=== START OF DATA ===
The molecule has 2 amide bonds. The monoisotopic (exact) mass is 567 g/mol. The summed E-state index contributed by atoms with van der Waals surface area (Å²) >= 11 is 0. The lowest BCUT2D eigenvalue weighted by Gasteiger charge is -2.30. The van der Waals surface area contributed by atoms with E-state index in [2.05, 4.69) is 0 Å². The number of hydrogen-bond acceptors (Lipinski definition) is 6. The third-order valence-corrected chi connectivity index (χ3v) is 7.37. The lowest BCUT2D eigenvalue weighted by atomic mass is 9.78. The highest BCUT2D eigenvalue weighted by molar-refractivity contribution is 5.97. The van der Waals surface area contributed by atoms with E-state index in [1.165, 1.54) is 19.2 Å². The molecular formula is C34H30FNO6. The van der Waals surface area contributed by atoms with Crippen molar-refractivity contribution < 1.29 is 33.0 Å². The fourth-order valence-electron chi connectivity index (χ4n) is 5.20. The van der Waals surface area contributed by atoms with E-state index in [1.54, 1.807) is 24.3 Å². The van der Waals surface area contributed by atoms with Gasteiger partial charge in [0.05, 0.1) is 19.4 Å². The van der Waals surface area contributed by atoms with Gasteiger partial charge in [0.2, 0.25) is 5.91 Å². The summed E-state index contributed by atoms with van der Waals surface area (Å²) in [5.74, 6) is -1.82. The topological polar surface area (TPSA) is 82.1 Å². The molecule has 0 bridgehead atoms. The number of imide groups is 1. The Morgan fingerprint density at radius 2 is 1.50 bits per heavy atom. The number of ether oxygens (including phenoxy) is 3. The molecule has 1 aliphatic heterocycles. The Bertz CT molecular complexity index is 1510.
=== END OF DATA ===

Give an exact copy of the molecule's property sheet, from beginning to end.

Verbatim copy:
The molecule has 2 amide bonds. The monoisotopic (exact) mass is 567 g/mol. The summed E-state index contributed by atoms with van der Waals surface area (Å²) >= 11 is 0. The lowest BCUT2D eigenvalue weighted by Gasteiger charge is -2.30. The van der Waals surface area contributed by atoms with E-state index in [2.05, 4.69) is 0 Å². The number of hydrogen-bond acceptors (Lipinski definition) is 6. The third-order valence-corrected chi connectivity index (χ3v) is 7.37. The lowest BCUT2D eigenvalue weighted by atomic mass is 9.78. The highest BCUT2D eigenvalue weighted by molar-refractivity contribution is 5.97. The van der Waals surface area contributed by atoms with E-state index in [1.165, 1.54) is 19.2 Å². The molecular formula is C34H30FNO6. The van der Waals surface area contributed by atoms with Crippen molar-refractivity contribution < 1.29 is 33.0 Å². The fourth-order valence-electron chi connectivity index (χ4n) is 5.20. The van der Waals surface area contributed by atoms with E-state index in [1.54, 1.807) is 24.3 Å². The van der Waals surface area contributed by atoms with Gasteiger partial charge in [0.05, 0.1) is 19.4 Å². The van der Waals surface area contributed by atoms with Gasteiger partial charge in [0.2, 0.25) is 5.91 Å². The summed E-state index contributed by atoms with van der Waals surface area (Å²) in [5.74, 6) is -1.82. The topological polar surface area (TPSA) is 82.1 Å². The molecule has 0 bridgehead atoms. The number of imide groups is 1. The Morgan fingerprint density at radius 2 is 1.50 bits per heavy atom. The number of ether oxygens (including phenoxy) is 3. The molecule has 1 aliphatic heterocycles. The Bertz CT molecular complexity index is 1510.